I did not know that history was in the making when my father converted the lawn into an agricultural field.

Shri. S SRajsekar, the Managing Trustee of NAF, is an entrepreneur with over 30 years of experience in real estate promotion and trade. He is the son of former Union Minister C. Subramaniam and has been actively involved in the area of rural agriculture management and social and community development.

Shri. S SRajsekaris a proactive Rotarian involved in several socially relevant projects in and around Tamilnadu.He has held leadership positions in many firms such as Oil & Natural Gas Company Ltd.

Mr. S SRajsekar was appointed the Hon. Lieutenant Governor of State of Alabama in May 2009. He is a Past President of Rotary Club of Madras East and held various offices at the district level.As a Rotarian, he helped his club organize a series of fairs, workshops and public education campaigns that were of supreme relevance to the improvement of quality of human life. He also promoted environmentally and socially sustainable development projects.

Shri SS Rajsekarshares withMarie Banu and Latha Suresh about the importance of agriculture.

Your father Shri C Subramaniam was known as the real architect of the Green Revolution. What was the reason to launch National Agro Foundation?

My father felt that the first green revolution was predominantly aimed at improving the genetic potential with a concept of “Seed to Grain” whereas there was a need to address the challenges in agriculture in the context of changing global conditions. Moreover, the Indian farmers are predominantly small and marginal land holder;they face different sets of challenges and bringing them to the mainstream was the priority. Thus, National Agro Foundation was launched by my father —Shri C Subramaniam—on his 90th birthdayin the year 2000 to bring about the second green revolutionwith special focus on small and marginal farmers.He termed this approach as “soil to market”. There was a need to address the issues of farm and farmers holistically so as to empower themandbring about rural prosperity.

NAF is involved in creating model village clusters wherein a multipronged approach of agriculture development is focused upon. It includes agriculture allied sector development, water and natural resource management, community empowerment, and training and capacity building—which we call 4E model (Education, Earning, Environment and Empowerment).

What are your thoughts about organic farming?

Organic farming is a growing science and has to be approached in its proper perspective. Organic farming, in its true sense, is readily applicable to large land holdings. But, under small farm holder conditions, it has to be a community approach wherein the farmers should adopt to conditions of organic farming collectively in order to prevent the “spill- over effect”.
Our farmers have to go a long way in adopting organic farming. However, NAF advocates “Lean Farming” wherein the excess use of agrochemicals isdiscouraged and the entire crop production process is approached with a combination of organic, bio and inorganic ways which is need based. This reduces the dependency of farmers on external inputs.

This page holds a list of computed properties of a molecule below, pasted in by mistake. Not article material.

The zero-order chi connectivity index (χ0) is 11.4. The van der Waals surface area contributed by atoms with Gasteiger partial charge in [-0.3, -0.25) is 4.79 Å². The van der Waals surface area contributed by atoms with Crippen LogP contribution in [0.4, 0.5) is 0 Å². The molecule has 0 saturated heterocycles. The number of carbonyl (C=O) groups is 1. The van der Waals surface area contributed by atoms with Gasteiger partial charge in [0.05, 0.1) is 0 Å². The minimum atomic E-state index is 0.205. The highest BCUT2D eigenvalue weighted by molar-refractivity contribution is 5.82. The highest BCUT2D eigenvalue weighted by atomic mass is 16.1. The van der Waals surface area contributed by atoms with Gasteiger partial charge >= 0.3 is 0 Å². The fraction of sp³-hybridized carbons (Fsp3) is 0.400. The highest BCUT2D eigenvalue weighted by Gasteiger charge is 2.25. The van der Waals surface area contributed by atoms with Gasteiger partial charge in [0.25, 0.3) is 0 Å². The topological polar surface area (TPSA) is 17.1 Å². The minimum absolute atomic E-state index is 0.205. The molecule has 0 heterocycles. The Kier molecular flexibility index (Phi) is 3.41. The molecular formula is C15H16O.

Can you tell us about NAF’s training programmes?

Training to build the capacity of various stakeholders of rural development is of utmost importance for sustained benefits. NAF strongly believes in training the stakeholders like farmers, youth, women, skilled workers, bankers, agri-entrepreneurs. Its curriculum is two pronged viz., “Technology Oriented” and “Participant Oriented”. The training programs are designed in such a way that it brings about Change in Attitude (A), Builds the Skill (S) and enriches them with Knowledge (K) – “ASK”.

NAF closely works with agencies like NABARD, Government and Corporate houses in imparting farm sector skill training.Thetraining center campus is spread over 5 acres consisting of classrooms, model farms, farm machinery workshop, residential block, and an open air theatre.Farmers from across the country as well as from Nepal, Afghanistan, and Bangladesh as well have undergone trainings at NAF.

As a boy, you had to give up playing cricket as the 5-acre land was converted to grow wheat. Can you share this memorable incident?

I was too young to understand as to what was happening in 1964since I was just a 10 old boy. My father took up the challenge of solving India’s food problem when it was near a famine situation and the western world had written us off. Ship loads of wheat used to come from U.S and it was termed by my father as a “ship to mouth” existence.

In order to prove that new high yielding varieties would solve India’s food problem, he undertook demonstration plots in his own backyard in New Delhi which used to be my playground. This was converted into a farm overnight and Mexican and Indian wheat varieties were grown for comparison. I distinctly remember that my father himself used to measure the plant growth and observe for grain formation. At that stage I did not realize that history was in the making. Thus the Green Revolution transformed India’s Agriculture.

In the last 15-20 years of my father’s lifetime he felt that there was a need to bring about a second green revolution and founded National Agro Foundation with a clear roadmap for us to follow. I am carrying forward his legacy and we have a long way to go.